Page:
On August 14th, 2017 the Bank of Ghana (BoG) revoked the licenses of UT Bank and Capital Bank. GCB took over the two under a Purchase and Assumption transaction. Less than a month later on 11th September, 2017, the BoG announced an increase in the minimum capital requirement for banks from GHS 120 Million to GHS 400 Million (an increase of 233%) by December 31, 2018, giving Universal banks less than 18 months to source additional funds to beef up their capital. This was an unprecendented move. To indigenous banks, this was a clear case of raising the bar to high to ensure those targeted would be posted out of the banking system.
Sensing danger, some heads of indigenous banks then came together to form an “Association of Indigenous Universal Banks” to petition President Akufo-Addo to appeal to the Bank of Ghana and the Economic Management Team (EMT) for at least five years to pay up the new minimum capital requirement.. The President formed a 10 member committee to examine and act on the petition by the indigenous banks. (The committee consisted of 3 members from BoG, 3 members from banks, 3 members from Ministry of Finance and a chair from the presidency.) The committee was formed on 17th April 2018 and tasked to submit their final report by 26th May 2018.
The indigenous banks in their 11-page petition to the president, saw this new policy as out of the norm. They did not understand why the Bank of Ghana would give the same deadline to them as the foreign banks. They cited previous instances where when the minimum capital requirement was raised, indigenous banks were given an average of four years to pay. In 2003 for instance, when BoG raised the minimum capital requirement, banks were given almost four years to pay up, and in 2008 they were given almost five years to settle. At other times, the payment period was even flexible for existing banks, while new entrants were required to comply immediately.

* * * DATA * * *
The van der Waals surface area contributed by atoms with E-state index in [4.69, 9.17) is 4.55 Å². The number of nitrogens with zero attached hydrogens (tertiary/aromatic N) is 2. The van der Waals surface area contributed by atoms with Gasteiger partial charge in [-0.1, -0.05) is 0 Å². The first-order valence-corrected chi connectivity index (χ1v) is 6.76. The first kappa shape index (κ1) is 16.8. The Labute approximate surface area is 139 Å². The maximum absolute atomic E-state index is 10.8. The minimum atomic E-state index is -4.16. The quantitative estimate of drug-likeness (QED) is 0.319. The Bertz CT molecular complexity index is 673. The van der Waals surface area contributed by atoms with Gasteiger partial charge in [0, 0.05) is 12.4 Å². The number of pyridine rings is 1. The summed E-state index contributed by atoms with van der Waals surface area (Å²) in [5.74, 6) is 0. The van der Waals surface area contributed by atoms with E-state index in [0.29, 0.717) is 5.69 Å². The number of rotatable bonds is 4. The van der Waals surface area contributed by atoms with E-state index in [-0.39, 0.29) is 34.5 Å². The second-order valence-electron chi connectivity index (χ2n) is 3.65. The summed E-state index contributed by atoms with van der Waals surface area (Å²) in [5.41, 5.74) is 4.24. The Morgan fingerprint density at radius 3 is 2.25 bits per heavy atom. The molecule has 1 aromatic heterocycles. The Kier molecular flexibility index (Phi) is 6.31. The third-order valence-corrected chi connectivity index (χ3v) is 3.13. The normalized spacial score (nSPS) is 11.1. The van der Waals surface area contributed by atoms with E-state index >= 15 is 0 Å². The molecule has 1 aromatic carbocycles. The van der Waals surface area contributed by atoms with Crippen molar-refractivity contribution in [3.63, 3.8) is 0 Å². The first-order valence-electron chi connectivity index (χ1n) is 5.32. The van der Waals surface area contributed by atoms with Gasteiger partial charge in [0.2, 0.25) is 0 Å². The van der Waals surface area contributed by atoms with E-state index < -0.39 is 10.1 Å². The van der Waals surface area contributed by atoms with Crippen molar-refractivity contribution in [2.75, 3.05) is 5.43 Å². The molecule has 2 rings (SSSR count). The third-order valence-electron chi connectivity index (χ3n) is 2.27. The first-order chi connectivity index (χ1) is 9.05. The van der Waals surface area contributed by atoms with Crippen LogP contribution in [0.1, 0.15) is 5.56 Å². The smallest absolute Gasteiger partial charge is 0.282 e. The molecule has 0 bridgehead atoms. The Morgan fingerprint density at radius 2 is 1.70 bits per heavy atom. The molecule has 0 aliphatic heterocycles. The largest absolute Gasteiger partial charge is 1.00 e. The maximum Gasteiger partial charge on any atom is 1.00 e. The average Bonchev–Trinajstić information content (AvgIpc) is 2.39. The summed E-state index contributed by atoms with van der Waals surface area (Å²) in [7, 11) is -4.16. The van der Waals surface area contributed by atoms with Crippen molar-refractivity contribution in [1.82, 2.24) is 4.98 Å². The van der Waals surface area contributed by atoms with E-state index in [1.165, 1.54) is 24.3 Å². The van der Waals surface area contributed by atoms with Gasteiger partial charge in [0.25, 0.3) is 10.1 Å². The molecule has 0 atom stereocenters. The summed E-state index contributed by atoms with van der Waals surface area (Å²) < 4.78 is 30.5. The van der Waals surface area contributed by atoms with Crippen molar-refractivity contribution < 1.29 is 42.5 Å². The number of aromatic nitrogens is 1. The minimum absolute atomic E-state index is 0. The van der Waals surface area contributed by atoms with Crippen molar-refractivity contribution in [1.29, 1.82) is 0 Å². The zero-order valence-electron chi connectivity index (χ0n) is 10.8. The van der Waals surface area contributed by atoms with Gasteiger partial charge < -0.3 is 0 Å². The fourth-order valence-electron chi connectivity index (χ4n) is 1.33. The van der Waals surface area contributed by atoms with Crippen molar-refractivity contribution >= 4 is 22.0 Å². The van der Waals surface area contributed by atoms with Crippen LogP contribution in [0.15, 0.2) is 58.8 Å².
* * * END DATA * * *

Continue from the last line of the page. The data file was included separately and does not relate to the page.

These indigenous banks which included Prudential Bank, Royal Bank, Unibank, Beige Bank, OmniBank, GN Bank, Sovereign Bank, Heritage Bank, Premium Bank, and Construction Bank, proposed a payment schedule of annual instalments over a period of five years ending 2022 where they would each have finished paying the GHS400 million. The schedule they proposed included the following timelines:
That by December 2018, they will raise the minimum capital to GHS170 million each;
December 2019 – GHC220 million;
December 2020 – GHC280 million;
December 2021 – GHC340 million;
December 2022 – GHS400 million.
However, the petition by the indigenous banks didn’t seem to yield any results as the 31st December, 2018, deadline still stood.
The Bank of Ghana on 1st August, 2018, revoked the licenses of five other banks (Construction, Beige, Royal, Sovereign, and Unibank) and transferred their assets and liabilities into a new bank called Consolidated Bank of Ghana (CBG). This consolidation triggered “panic withdrawals” in the banking and non-banking finance sectors as customers feared for the security of their deposits. Strangely, the Bank of Ghana, the Ministry of Finance and Government in general stood by and did nothing to calm the fears of the depositors. On the other hand, many BOG officials and ministers of state went on the offensive, threatening closure of those banks who would not be able to raise the required additional funds. So-called investment and financial analysts also jumped in to declare the indigenous banks not fit and blots on the banking landscape. The Senior Minister advocated mergers. Yet, no assistance was offered to facilitate these mergers.